Wednesday, June 21, 2017

TCM TiVo Alert for June 23-30

June 23-June 30


TOP HAT (June 23, 1:00 pm): As a general rule, I don't like musicals, especially those with dancing. (Don't confuse that with movies with great music in which people don't suddenly break out in song. I like a lot of those.) So what's different about Top Hat? At the top of the list is Fred Astaire. As with most musicals, the plot is secondary. He's a dancer who wakes up the woman (Ginger Rogers) living in an apartment below him with his tap dancing. He falls in love, there are a few misunderstandings, and the two eventually get together. Astaire has great charisma and charm, and his dancing is so natural looking. He makes it look as easy as walking. The storyline is typical of a good screwball comedies from the 1930s (this one came out in 1935). But it's the dancing and the memorable songs, written by Irving Berlin, such as "Cheek to Cheek" and "Top Hat, White Tie and Tails," that make this movie a must-see and among my favorite musicals.

CAGED (June 26, 2:45 pm): Unlike nearly all the others in the unusual but often-visited women-in-prison film genre, Caged is well acted. Eleanor Parker was nominated for a Best Actress Oscar as the young innocent Marie Allen, Agnes Moorehead is great as warden Ruth Benton, and Hope Emerson was nominated for a Best Supporting Actress Oscar as the deliciously evil matron Evelyn Harper. Almost anything bad you can imagine happens to Marie: her new husband is killed in a robbery, she ends up in prison because she is waiting in the getaway car, she's pregnant while serving her sentence, she's victimized by other inmates and Harper, she has to give up her baby for adoption, and finally becomes bitter and hardened from all of her bad experiences. The story is similar to other women-in-prison movies minus the T&A. We still get a shower scene (no nudity as this is during the Code era) and the stereotypical prison lesbian. But there's a huge difference between Caged and the women-in-prison films of the 1970s. It's not only the excellent acting, but the powerful dialogue and actual plot – it was nominated for a Best Writing Oscar – that makes this gritty, stark, realistic film stand out among others in the genre.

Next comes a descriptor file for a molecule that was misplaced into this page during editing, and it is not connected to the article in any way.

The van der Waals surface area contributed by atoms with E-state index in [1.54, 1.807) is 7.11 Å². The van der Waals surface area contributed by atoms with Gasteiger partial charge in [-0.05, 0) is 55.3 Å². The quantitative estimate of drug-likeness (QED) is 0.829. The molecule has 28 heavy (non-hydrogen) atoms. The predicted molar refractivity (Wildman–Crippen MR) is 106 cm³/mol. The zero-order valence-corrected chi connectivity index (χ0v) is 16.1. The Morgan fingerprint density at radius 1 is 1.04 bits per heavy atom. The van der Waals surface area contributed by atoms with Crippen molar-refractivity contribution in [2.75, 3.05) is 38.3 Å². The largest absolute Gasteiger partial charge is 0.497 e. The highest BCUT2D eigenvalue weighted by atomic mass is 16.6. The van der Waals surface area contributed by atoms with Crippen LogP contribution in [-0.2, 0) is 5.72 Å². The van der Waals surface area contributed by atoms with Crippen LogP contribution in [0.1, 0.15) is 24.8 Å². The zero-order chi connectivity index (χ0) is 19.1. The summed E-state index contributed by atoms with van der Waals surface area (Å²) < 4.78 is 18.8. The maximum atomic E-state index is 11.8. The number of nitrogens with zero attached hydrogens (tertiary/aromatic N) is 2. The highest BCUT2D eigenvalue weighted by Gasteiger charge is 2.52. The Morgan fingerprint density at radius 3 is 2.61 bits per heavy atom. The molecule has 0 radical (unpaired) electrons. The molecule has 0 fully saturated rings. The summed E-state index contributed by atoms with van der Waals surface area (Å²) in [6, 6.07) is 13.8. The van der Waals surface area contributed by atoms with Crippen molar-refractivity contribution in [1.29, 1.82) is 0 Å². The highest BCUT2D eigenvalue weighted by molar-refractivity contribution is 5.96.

THE POSTMAN ALWAYS RINGS TWICE (June 27, 12:30 pm): This is the original – and the best – version of James M. Cain’s classic novel (which also inspired Albert Camus, by the way). When it comes to noir, one would think that the MGM gloss was off-putting, but I think it actually helps the film. Garfield has never been better and Turner has never been more gorgeous. Not only can we see that they’re going to hook up, we can understand why they must hook up. The performances from the supporting cast are superb, the photography by Sidney Wagner is sharp and inviting, and Tay Garnett’s direction workmanlike, as he keeps the characters and the story in constant play. Despite the complaints of the changes in Cain’s original story (for censorship purposes), the film still outdoes the 1981 Nicholson-Lange remake in terms of the heat between the stars, not to mention the fact that Turner, while hardly a serious actress, ran rings around Lange’s performance.

ISLAND OF LOST SOULS (June 28, 2:15 pm): A gruesome and unsettling adaptation of H.G. Wells’ The Island of Dr. Moreau starring Charles Laughton at his most fiendish as the mad doctor isolated on a remote island who is conducting experiments transforming jungle animals ostensibly into human brings, but in reality coming up with half-human abominations. Moreau's theory is that evolution can be sped up through experimental skin grafting. The man-beasts who populate the island know his laboratory as “the house of pain.” When Richard Arlen, the sole survivor of a shipwreck, arrives at the island Moreau wastes no time in trying to mate him with his most successful creation, a panther woman (Kathleen Burke). But Moreau’s empire comes crashing down after the arrival of Captain Donahue (Paul Hurst) and Parker's fiancee Ruth (Leila Hyams) who have come for the missing Arlen. The finale is equally gruesome as Moreau gets a taste of his own medicine from his creations. Banned in England, many film historians credit it with helping to speed enforcement of the Code.